As an Adjunct Professor at Brigham Young University’s Marriott School, I taught a course on financing new ventures. Most of the students came into the class thinking about creating the next venture-backed, tech IPO and that this is the type of business that an “Entrepreneur” would build. They thought that entrepreneurs are high risk/high reward seekers with new and innovative ideas. Many grappled with the false dichotomy of taking a corporate Fortune 500 job or “being an entrepreneur.” These choices are actually not mutually exclusive. I think we need to broaden our definition of entrepreneurship and of what it means to be entrepreneurial.. I am currently a part owner of three entrepreneurial ventures and the active CEO of one: Zylun, an offshore outsourcing firm; Oxzen, an internet marketing company; and pestnet.com, an authority on everything pest control related. None of these businesses will be the next hot tech IPO, but they are all great, profitable, entrepreneurial ventures where I can be creative and solve pain in the market.
When I think of entrepreneurs and their mindset the following attributes come to mind:
- Problem solver
- Hard working
- Embraces the Risk/Reward tradeoff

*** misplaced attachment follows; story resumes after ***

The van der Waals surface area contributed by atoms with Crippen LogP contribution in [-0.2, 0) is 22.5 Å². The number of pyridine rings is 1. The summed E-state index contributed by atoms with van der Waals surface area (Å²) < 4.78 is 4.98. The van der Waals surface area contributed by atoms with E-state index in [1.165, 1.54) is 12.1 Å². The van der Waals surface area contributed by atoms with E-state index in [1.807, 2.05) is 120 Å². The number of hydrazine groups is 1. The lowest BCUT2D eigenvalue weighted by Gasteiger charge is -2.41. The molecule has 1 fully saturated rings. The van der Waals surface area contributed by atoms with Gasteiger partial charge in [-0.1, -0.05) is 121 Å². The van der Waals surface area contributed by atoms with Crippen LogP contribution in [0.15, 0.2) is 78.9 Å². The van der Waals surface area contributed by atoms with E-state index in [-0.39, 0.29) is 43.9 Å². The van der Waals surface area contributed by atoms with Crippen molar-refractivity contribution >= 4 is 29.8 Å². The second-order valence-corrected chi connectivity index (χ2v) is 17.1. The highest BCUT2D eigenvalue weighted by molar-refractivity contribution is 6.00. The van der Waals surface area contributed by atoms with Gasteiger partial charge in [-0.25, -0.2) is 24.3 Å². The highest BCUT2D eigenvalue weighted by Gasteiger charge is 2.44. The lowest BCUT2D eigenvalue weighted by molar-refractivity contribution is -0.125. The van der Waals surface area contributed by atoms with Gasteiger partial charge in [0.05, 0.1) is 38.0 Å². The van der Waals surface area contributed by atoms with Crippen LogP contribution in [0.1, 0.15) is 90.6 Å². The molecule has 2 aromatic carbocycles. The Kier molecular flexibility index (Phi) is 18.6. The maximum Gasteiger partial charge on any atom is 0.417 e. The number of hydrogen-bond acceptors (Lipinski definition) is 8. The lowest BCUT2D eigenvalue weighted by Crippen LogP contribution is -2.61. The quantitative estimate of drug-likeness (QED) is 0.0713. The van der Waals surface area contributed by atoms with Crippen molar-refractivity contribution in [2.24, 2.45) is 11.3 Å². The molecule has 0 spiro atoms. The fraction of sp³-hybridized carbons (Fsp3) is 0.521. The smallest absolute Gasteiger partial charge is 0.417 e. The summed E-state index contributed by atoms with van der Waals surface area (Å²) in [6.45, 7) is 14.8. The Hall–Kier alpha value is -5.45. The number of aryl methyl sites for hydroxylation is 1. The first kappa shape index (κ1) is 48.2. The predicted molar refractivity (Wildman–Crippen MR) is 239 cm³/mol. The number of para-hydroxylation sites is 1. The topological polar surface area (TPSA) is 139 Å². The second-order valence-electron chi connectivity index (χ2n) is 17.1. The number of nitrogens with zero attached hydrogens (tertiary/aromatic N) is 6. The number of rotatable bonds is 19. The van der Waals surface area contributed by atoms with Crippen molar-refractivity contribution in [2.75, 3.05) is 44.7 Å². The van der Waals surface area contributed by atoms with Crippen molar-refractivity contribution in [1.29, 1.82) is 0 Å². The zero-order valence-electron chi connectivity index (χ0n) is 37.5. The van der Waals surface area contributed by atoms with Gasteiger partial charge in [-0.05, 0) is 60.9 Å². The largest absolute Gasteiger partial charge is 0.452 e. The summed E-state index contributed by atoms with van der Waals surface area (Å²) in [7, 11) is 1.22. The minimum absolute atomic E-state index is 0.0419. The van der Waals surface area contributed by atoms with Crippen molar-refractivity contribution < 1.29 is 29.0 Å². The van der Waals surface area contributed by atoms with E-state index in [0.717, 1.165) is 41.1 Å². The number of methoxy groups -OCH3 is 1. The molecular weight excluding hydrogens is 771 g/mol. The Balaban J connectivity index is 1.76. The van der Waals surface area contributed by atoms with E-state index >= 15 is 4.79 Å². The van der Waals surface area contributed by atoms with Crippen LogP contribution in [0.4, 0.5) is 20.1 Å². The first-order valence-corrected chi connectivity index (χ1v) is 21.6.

True entrepreneurs apply these talents and mindsets in many types of businesses and industries— this is the essence of entrepreneurship. The business itself could really be anything: it could be the hot, venture-backed tech company in Silicon Valley, but it also could be starting a small bootstrapped retail store, running a franchise location, managing an intrepreneurial project at a big company, taking over the family business, taking a traditional brick and mortar business online, or buying a small business. Most of the entrepreneurship in the US happens at small obscure companies on every street corner across the country. These ventures may never make the owners wealthy, but this entrepreneurial spirit is one of the things that drive our economy and make our country great.